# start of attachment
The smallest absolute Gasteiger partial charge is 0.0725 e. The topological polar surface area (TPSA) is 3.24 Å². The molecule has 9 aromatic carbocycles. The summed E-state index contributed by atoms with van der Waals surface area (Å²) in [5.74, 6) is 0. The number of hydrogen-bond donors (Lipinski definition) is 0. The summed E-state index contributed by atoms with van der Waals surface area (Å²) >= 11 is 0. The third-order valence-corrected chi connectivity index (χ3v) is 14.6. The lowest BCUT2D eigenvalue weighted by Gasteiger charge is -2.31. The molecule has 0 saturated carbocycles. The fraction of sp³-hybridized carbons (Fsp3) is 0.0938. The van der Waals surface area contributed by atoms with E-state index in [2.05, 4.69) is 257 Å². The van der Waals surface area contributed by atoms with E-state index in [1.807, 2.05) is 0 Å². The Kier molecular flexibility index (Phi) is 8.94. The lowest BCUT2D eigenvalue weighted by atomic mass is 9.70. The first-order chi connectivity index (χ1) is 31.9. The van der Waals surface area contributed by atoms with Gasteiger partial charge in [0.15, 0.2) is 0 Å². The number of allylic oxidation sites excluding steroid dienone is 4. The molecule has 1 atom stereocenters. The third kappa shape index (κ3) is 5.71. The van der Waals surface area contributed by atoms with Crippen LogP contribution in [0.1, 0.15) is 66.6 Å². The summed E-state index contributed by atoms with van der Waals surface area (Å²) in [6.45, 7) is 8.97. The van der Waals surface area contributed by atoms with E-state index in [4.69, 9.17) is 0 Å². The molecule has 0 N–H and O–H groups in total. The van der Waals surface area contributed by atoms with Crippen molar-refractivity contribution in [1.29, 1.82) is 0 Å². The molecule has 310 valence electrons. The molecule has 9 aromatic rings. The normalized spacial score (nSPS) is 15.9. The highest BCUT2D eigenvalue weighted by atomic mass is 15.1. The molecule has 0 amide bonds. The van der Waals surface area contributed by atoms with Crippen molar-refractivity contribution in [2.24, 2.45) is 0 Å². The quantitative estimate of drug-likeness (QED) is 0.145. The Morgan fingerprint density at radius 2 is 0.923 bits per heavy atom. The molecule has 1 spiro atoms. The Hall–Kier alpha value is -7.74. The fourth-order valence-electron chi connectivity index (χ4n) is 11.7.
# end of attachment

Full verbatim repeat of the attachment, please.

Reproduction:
The smallest absolute Gasteiger partial charge is 0.0725 e. The topological polar surface area (TPSA) is 3.24 Å². The molecule has 9 aromatic carbocycles. The summed E-state index contributed by atoms with van der Waals surface area (Å²) in [5.74, 6) is 0. The number of hydrogen-bond donors (Lipinski definition) is 0. The summed E-state index contributed by atoms with van der Waals surface area (Å²) >= 11 is 0. The third-order valence-corrected chi connectivity index (χ3v) is 14.6. The lowest BCUT2D eigenvalue weighted by Gasteiger charge is -2.31. The molecule has 0 saturated carbocycles. The fraction of sp³-hybridized carbons (Fsp3) is 0.0938. The van der Waals surface area contributed by atoms with E-state index in [2.05, 4.69) is 257 Å². The van der Waals surface area contributed by atoms with E-state index in [1.807, 2.05) is 0 Å². The Kier molecular flexibility index (Phi) is 8.94. The lowest BCUT2D eigenvalue weighted by atomic mass is 9.70. The first-order chi connectivity index (χ1) is 31.9. The van der Waals surface area contributed by atoms with Gasteiger partial charge in [0.15, 0.2) is 0 Å². The number of allylic oxidation sites excluding steroid dienone is 4. The molecule has 1 atom stereocenters. The third kappa shape index (κ3) is 5.71. The van der Waals surface area contributed by atoms with Crippen LogP contribution in [0.1, 0.15) is 66.6 Å². The summed E-state index contributed by atoms with van der Waals surface area (Å²) in [6.45, 7) is 8.97. The van der Waals surface area contributed by atoms with E-state index in [4.69, 9.17) is 0 Å². The molecule has 0 N–H and O–H groups in total. The van der Waals surface area contributed by atoms with Crippen molar-refractivity contribution in [1.29, 1.82) is 0 Å². The molecule has 310 valence electrons. The molecule has 9 aromatic rings. The normalized spacial score (nSPS) is 15.9. The highest BCUT2D eigenvalue weighted by atomic mass is 15.1. The molecule has 0 amide bonds. The van der Waals surface area contributed by atoms with Crippen molar-refractivity contribution in [2.24, 2.45) is 0 Å². The quantitative estimate of drug-likeness (QED) is 0.145. The Morgan fingerprint density at radius 2 is 0.923 bits per heavy atom. The molecule has 1 spiro atoms. The Hall–Kier alpha value is -7.74. The fourth-order valence-electron chi connectivity index (χ4n) is 11.7.